Another beach, Playa la Ropa, had a few houses plus one building that looked like a small factory with chimney. Intrigued by the idea of a “factory” in such a location, I strolled over to check it out. To my dismay I noticed a contained ‘sea-pool’ which had dozens of Green Sea Turtles. Each was tied by one leg on a string.

The owner, a German and his wife, were producing Turtle Sausages! He hired young Mexican boys to catch them and wages were $1 per turtle. For the youngsters, a fortune in those days.

Back at our room, my landlady did a lot of sewing and had some scissors. That night (the moon was only a ‘fingernail-clipping’), I quietly approached the sea-pool, and cut off the strings from the turtles’ legs. They all scurried back into the ocean, free! while I slept the sleep of the innocent in my hammock.

Early next morning I heard the German screaming, “What has happened to my Turtles! Who the (blank) has cut these strings? I’ll get them! I am ruined!” etc, etc. Because I speak German, I went over and quietly asked, “What’s all the commotion?” They never knew who the “culprit” was. Adios. Auf wiederhoren. Henri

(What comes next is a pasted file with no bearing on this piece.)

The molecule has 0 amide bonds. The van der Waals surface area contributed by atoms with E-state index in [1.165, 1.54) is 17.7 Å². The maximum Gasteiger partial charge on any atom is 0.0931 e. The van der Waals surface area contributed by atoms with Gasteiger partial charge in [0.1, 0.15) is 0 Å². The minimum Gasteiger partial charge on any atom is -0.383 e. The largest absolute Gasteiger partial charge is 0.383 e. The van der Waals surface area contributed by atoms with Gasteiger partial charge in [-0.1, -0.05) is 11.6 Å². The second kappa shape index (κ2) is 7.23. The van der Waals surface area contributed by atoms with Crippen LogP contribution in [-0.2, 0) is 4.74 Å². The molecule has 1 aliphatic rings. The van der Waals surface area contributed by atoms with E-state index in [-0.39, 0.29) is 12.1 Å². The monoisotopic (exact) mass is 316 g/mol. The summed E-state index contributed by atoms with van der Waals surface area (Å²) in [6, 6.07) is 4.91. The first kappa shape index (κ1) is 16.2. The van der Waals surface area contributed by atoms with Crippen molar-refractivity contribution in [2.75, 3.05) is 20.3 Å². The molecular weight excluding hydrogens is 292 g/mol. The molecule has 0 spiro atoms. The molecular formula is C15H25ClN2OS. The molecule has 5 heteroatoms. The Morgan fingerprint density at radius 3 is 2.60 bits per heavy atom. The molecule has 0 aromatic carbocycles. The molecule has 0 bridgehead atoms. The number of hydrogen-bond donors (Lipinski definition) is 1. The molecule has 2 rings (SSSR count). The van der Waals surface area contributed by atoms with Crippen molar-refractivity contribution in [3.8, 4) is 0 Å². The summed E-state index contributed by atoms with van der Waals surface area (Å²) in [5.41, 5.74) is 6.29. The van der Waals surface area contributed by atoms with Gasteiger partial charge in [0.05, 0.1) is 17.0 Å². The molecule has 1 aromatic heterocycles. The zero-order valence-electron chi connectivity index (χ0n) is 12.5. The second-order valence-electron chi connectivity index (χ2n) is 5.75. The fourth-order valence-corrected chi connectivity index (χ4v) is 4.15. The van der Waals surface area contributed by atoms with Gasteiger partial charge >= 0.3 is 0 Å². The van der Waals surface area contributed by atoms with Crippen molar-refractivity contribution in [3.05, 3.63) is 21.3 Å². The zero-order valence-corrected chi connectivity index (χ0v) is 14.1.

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Sunny Madeira and the Wolf Spider Man

Posted by Kitara Julian On 9:42 AM 0 comments

Many moons ago, or we should say summers ago (1972), we were living on an estate (Quinta) on beautiful Madeira. We hadn’t planned to go there; we were in Morocco. It was memorable but the Sahara winds brought too much sand and interfered with my painting. Since the technique was pointillism (dot by dot), all those little grains (more dots!) were interfering.

I remembered Portuguese Madeira was not too far off. We rented a cottage/studio at a Quinta up in the hills of Santo Antonio. (Our abode now is right at the seashore. Here there are no flies at all. And that is why I am sharing this story.) Off Madeira lie some islands: Porto Santo, and the barren Islas Desertas, home to the Wolf Spider.